Chronic Laryngitis - GOI Standard Treatment Guidelines
Following are the major recommendations:
Chronic Laryngitis Without Hyperplasia
It is a diffuse inflammatory condition symmetrically involving the whole larynx, i.e. true cords, ventricular bands, and root of the epiglottis.
- It may follow incompletely resolved acute simple laryngitis or its recurrent attacks.
- Presence of chronic infection in paranasal sinuses, teeth and tonsils.
- Occupational factors, e.g. exposure to dust and fumes such as in miners, strokers, gold or iron smiths and workers in chemical industries.
- Smoking and alcohol.
- The persistent trauma of a cough as in chronic lung disease.
- Vocal abuse.
- Hoarseness. This is the commonest complaint
- Constant hawking. There is dryness and intermittent tickling in the throat and patient is complited to clear the throat repeatedly.
- Discomfort in the throat.
- Cough. It is dry and irritating.
- Eliminate infection of upper or lower respiratory tract. Infection in the sinuses, tonsils, teeth or chronic chest infection should be treated.
- Avoidance of irritating factors, e.g. smoking, alcohol or polluted environment.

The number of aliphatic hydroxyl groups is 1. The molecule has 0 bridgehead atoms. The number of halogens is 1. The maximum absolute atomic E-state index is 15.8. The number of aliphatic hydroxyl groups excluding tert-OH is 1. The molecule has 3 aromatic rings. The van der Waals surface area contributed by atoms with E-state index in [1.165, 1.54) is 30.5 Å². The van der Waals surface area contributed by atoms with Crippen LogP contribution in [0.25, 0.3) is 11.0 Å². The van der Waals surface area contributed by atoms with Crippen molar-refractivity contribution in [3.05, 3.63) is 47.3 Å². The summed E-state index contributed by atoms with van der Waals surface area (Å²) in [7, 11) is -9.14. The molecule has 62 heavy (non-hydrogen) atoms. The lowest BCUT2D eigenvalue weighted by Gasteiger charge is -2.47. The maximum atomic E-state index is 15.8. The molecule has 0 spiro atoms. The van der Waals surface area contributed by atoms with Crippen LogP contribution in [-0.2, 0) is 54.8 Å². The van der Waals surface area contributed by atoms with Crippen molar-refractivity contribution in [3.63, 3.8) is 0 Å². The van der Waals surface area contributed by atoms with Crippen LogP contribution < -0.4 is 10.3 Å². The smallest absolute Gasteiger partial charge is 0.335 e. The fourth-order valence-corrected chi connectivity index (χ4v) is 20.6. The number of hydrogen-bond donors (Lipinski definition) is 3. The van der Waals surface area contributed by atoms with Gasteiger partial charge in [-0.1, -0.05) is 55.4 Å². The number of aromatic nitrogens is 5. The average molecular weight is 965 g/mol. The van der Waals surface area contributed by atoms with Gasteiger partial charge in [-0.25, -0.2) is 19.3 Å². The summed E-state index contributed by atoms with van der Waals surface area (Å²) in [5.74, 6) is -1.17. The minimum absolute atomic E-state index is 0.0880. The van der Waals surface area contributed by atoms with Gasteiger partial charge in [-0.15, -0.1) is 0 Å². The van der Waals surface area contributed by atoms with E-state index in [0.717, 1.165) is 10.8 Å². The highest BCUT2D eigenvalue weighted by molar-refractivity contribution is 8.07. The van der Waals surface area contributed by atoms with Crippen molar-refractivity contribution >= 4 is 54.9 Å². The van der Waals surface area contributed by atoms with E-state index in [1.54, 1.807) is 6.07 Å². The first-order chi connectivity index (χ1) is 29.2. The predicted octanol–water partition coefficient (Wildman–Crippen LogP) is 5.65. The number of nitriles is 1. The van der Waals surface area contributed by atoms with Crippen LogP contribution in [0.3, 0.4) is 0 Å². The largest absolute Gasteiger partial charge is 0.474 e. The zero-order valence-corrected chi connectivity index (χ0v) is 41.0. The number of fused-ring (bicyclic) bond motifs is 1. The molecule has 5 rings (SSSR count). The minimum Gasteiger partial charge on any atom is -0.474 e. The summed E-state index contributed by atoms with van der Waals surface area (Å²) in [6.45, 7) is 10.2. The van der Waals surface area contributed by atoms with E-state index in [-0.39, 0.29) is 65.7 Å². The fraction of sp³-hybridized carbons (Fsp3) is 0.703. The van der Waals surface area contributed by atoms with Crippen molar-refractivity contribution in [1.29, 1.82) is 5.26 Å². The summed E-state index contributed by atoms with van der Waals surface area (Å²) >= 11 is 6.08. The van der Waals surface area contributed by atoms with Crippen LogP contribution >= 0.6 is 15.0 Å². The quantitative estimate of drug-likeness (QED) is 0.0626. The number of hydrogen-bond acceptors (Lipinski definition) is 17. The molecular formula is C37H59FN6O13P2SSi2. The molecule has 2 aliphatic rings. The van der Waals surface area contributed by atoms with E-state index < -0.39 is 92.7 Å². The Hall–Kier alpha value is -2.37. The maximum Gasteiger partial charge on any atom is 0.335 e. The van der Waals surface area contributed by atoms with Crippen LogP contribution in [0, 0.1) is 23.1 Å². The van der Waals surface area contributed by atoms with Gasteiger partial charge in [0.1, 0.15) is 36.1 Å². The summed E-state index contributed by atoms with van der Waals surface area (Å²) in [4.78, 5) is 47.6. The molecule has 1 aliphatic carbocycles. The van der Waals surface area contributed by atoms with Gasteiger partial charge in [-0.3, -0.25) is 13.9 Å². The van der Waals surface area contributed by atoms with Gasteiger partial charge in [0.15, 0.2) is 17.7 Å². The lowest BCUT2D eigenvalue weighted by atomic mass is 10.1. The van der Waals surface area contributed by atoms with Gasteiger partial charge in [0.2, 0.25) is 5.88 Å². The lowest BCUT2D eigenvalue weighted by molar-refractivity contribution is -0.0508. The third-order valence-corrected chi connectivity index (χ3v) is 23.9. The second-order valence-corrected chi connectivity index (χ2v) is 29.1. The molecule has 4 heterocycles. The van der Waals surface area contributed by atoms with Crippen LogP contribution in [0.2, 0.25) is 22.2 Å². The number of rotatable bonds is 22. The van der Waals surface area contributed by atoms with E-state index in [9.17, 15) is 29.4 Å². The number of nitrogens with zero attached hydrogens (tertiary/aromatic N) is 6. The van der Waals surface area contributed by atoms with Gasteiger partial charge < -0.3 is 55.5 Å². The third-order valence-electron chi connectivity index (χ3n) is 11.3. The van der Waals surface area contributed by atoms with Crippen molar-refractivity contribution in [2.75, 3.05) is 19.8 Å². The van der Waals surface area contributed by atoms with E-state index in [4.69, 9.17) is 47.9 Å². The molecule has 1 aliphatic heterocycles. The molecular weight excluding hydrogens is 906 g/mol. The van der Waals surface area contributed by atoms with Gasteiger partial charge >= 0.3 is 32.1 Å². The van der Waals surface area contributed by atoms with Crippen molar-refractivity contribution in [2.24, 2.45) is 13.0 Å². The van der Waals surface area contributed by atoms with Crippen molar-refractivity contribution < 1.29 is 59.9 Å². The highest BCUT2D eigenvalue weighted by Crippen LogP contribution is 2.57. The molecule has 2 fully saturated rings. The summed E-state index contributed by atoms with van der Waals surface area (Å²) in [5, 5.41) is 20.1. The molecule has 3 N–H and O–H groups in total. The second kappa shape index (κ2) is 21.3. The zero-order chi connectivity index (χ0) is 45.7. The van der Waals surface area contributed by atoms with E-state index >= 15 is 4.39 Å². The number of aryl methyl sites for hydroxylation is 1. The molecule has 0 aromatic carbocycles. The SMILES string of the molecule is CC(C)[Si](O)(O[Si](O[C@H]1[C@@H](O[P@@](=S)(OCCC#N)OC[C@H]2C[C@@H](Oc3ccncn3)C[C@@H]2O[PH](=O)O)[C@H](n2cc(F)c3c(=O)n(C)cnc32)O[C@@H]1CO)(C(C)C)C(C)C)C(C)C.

- Voice rest and speech therapy. Voice rest has to be prolonged for weeks or months.
- Steam inhalations. They help to loosen secretions and give relief.
- Expectorants. They help to loosen viscid secretions and give relief from hawking.
Chronic Hypertrophic laryngitis
It may be either a diffuse and symmetrical process or a localised one, the latter appearing like a tumour of the larynx.
Same as discussed under chronic laryngitis without Hyperplasia.
Pathological changes start in the glottis region and later may extend to ventricular bands base of the epiglottis and even subglottis. Initially, there is hyperaemia, oedema and cellular infiltration in the submucosa. The mucous glands suffer hypertrophy at first but later undergo atrophy with diminished secretion and dryness of larynx.
This disease mostly affects males (8:1) in the age group of 30-50 years.
Hoarseness, constant desire to clear the throat, dry cough and discomfort in the throat when the voice has been used for an extended period of time, are the common presenting symptoms.
On examination, changes are often diffuse and symmetrical.
- Laryngeal mucosa, in general, is dusky red and thickened.
- Vocal cords appear red and swollen.
- Ventricular bands appear red and swollen and may be mistaken for prolapsed or eversion of the ventricle.
- Mobility of cords gets impaired due to oedema and infiltration, and later due to muscular atrophy or arthritis of the cricoarytenoid joint.
Conservative: Same as for chronic laryngitis without hyperplasia. Surgical: Stripping of vocal cords, removing the hyperplastic and oedematous mucosa, may be done in selected cases. Damage to underlying vocal ligament should be carefully avoided. One cord is operated at a time.
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